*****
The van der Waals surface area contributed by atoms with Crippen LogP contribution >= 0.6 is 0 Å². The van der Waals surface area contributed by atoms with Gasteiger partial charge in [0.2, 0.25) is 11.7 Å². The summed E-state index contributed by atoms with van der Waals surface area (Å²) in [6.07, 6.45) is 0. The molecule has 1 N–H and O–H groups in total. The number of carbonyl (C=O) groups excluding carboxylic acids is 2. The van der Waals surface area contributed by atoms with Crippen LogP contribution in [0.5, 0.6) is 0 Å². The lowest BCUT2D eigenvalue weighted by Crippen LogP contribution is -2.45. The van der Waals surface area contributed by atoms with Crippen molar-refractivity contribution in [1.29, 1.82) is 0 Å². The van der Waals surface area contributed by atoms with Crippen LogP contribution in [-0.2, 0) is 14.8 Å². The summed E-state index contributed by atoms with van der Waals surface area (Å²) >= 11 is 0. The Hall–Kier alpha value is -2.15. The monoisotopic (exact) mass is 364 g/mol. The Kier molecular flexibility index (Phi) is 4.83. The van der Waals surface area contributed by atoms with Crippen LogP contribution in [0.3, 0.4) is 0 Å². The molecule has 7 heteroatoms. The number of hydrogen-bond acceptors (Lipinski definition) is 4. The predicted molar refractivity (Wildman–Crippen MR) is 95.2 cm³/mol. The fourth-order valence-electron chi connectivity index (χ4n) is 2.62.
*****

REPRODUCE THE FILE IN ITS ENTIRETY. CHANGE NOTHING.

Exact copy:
The van der Waals surface area contributed by atoms with Crippen LogP contribution >= 0.6 is 0 Å². The van der Waals surface area contributed by atoms with Gasteiger partial charge in [0.2, 0.25) is 11.7 Å². The summed E-state index contributed by atoms with van der Waals surface area (Å²) in [6.07, 6.45) is 0. The molecule has 1 N–H and O–H groups in total. The number of carbonyl (C=O) groups excluding carboxylic acids is 2. The van der Waals surface area contributed by atoms with Crippen LogP contribution in [0.5, 0.6) is 0 Å². The lowest BCUT2D eigenvalue weighted by Crippen LogP contribution is -2.45. The van der Waals surface area contributed by atoms with Crippen molar-refractivity contribution in [1.29, 1.82) is 0 Å². The van der Waals surface area contributed by atoms with Crippen LogP contribution in [-0.2, 0) is 14.8 Å². The summed E-state index contributed by atoms with van der Waals surface area (Å²) >= 11 is 0. The Hall–Kier alpha value is -2.15. The monoisotopic (exact) mass is 364 g/mol. The Kier molecular flexibility index (Phi) is 4.83. The van der Waals surface area contributed by atoms with Crippen LogP contribution in [0.3, 0.4) is 0 Å². The molecule has 7 heteroatoms. The number of hydrogen-bond acceptors (Lipinski definition) is 4. The predicted molar refractivity (Wildman–Crippen MR) is 95.2 cm³/mol. The fourth-order valence-electron chi connectivity index (χ4n) is 2.62.